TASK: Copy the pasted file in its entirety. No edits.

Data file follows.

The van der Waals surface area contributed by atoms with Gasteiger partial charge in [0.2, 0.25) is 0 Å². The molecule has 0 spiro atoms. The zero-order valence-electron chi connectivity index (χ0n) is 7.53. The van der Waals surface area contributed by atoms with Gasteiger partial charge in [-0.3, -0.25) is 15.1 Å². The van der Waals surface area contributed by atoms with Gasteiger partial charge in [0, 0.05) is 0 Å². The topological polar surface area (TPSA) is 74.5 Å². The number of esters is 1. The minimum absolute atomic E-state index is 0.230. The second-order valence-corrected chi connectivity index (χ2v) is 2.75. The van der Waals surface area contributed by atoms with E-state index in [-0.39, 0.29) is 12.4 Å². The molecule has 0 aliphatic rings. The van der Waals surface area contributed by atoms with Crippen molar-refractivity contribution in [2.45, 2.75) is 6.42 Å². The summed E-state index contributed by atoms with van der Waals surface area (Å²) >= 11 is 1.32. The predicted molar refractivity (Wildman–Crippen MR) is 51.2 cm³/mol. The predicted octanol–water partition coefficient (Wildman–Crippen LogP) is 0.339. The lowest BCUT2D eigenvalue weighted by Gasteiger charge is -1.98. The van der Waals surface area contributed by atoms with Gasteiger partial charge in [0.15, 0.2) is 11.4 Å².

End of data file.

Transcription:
The van der Waals surface area contributed by atoms with Gasteiger partial charge in [0.2, 0.25) is 0 Å². The molecule has 0 spiro atoms. The zero-order valence-electron chi connectivity index (χ0n) is 7.53. The van der Waals surface area contributed by atoms with Gasteiger partial charge in [-0.3, -0.25) is 15.1 Å². The van der Waals surface area contributed by atoms with Gasteiger partial charge in [0, 0.05) is 0 Å². The topological polar surface area (TPSA) is 74.5 Å². The number of esters is 1. The minimum absolute atomic E-state index is 0.230. The second-order valence-corrected chi connectivity index (χ2v) is 2.75. The van der Waals surface area contributed by atoms with E-state index in [-0.39, 0.29) is 12.4 Å². The molecule has 0 aliphatic rings. The van der Waals surface area contributed by atoms with Crippen molar-refractivity contribution in [2.45, 2.75) is 6.42 Å². The summed E-state index contributed by atoms with van der Waals surface area (Å²) >= 11 is 1.32. The predicted molar refractivity (Wildman–Crippen MR) is 51.2 cm³/mol. The predicted octanol–water partition coefficient (Wildman–Crippen LogP) is 0.339. The lowest BCUT2D eigenvalue weighted by Gasteiger charge is -1.98. The van der Waals surface area contributed by atoms with Gasteiger partial charge in [0.15, 0.2) is 11.4 Å².